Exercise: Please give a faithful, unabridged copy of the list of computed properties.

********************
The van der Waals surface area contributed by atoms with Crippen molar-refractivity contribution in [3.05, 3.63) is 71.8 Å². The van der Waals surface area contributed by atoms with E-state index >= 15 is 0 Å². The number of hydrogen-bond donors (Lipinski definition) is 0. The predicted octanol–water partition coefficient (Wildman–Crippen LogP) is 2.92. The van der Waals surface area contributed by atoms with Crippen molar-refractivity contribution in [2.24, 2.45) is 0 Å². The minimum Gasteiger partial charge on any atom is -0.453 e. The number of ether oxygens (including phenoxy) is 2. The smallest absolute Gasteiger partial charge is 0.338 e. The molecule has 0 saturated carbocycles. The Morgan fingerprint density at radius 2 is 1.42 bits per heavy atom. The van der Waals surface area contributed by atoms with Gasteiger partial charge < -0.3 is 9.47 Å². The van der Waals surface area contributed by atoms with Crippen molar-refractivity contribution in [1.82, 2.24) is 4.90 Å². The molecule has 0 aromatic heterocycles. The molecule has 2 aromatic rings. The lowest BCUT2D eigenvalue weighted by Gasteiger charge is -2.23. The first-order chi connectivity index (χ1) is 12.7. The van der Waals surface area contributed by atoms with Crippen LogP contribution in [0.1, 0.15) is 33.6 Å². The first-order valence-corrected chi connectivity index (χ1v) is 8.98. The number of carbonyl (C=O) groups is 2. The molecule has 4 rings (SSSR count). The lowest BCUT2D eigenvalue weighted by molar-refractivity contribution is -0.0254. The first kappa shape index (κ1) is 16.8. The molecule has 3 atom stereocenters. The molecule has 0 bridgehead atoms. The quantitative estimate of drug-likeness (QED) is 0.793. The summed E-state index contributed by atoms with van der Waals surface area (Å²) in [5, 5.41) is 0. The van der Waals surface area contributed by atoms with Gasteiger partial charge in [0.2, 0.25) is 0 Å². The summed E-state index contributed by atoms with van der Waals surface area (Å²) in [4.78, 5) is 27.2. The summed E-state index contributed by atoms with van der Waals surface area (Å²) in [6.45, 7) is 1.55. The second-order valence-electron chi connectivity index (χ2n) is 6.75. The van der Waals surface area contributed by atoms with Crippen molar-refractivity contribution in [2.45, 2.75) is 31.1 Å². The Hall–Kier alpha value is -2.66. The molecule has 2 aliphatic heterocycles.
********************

The van der Waals surface area contributed by atoms with Crippen molar-refractivity contribution in [3.05, 3.63) is 71.8 Å². The van der Waals surface area contributed by atoms with E-state index >= 15 is 0 Å². The number of hydrogen-bond donors (Lipinski definition) is 0. The predicted octanol–water partition coefficient (Wildman–Crippen LogP) is 2.92. The van der Waals surface area contributed by atoms with Crippen molar-refractivity contribution in [2.24, 2.45) is 0 Å². The minimum Gasteiger partial charge on any atom is -0.453 e. The number of ether oxygens (including phenoxy) is 2. The smallest absolute Gasteiger partial charge is 0.338 e. The molecule has 0 saturated carbocycles. The Morgan fingerprint density at radius 2 is 1.42 bits per heavy atom. The van der Waals surface area contributed by atoms with Gasteiger partial charge < -0.3 is 9.47 Å². The van der Waals surface area contributed by atoms with Crippen molar-refractivity contribution in [1.82, 2.24) is 4.90 Å². The molecule has 0 aromatic heterocycles. The molecule has 2 aromatic rings. The lowest BCUT2D eigenvalue weighted by Gasteiger charge is -2.23. The first-order chi connectivity index (χ1) is 12.7. The van der Waals surface area contributed by atoms with Crippen LogP contribution in [0.1, 0.15) is 33.6 Å². The first-order valence-corrected chi connectivity index (χ1v) is 8.98. The number of carbonyl (C=O) groups is 2. The molecule has 4 rings (SSSR count). The lowest BCUT2D eigenvalue weighted by molar-refractivity contribution is -0.0254. The first kappa shape index (κ1) is 16.8. The molecule has 3 atom stereocenters. The molecule has 0 bridgehead atoms. The quantitative estimate of drug-likeness (QED) is 0.793. The summed E-state index contributed by atoms with van der Waals surface area (Å²) in [5, 5.41) is 0. The van der Waals surface area contributed by atoms with Gasteiger partial charge in [0.2, 0.25) is 0 Å². The summed E-state index contributed by atoms with van der Waals surface area (Å²) in [4.78, 5) is 27.2. The summed E-state index contributed by atoms with van der Waals surface area (Å²) in [6.45, 7) is 1.55. The second-order valence-electron chi connectivity index (χ2n) is 6.75. The van der Waals surface area contributed by atoms with Crippen molar-refractivity contribution in [2.45, 2.75) is 31.1 Å². The Hall–Kier alpha value is -2.66. The molecule has 2 aliphatic heterocycles.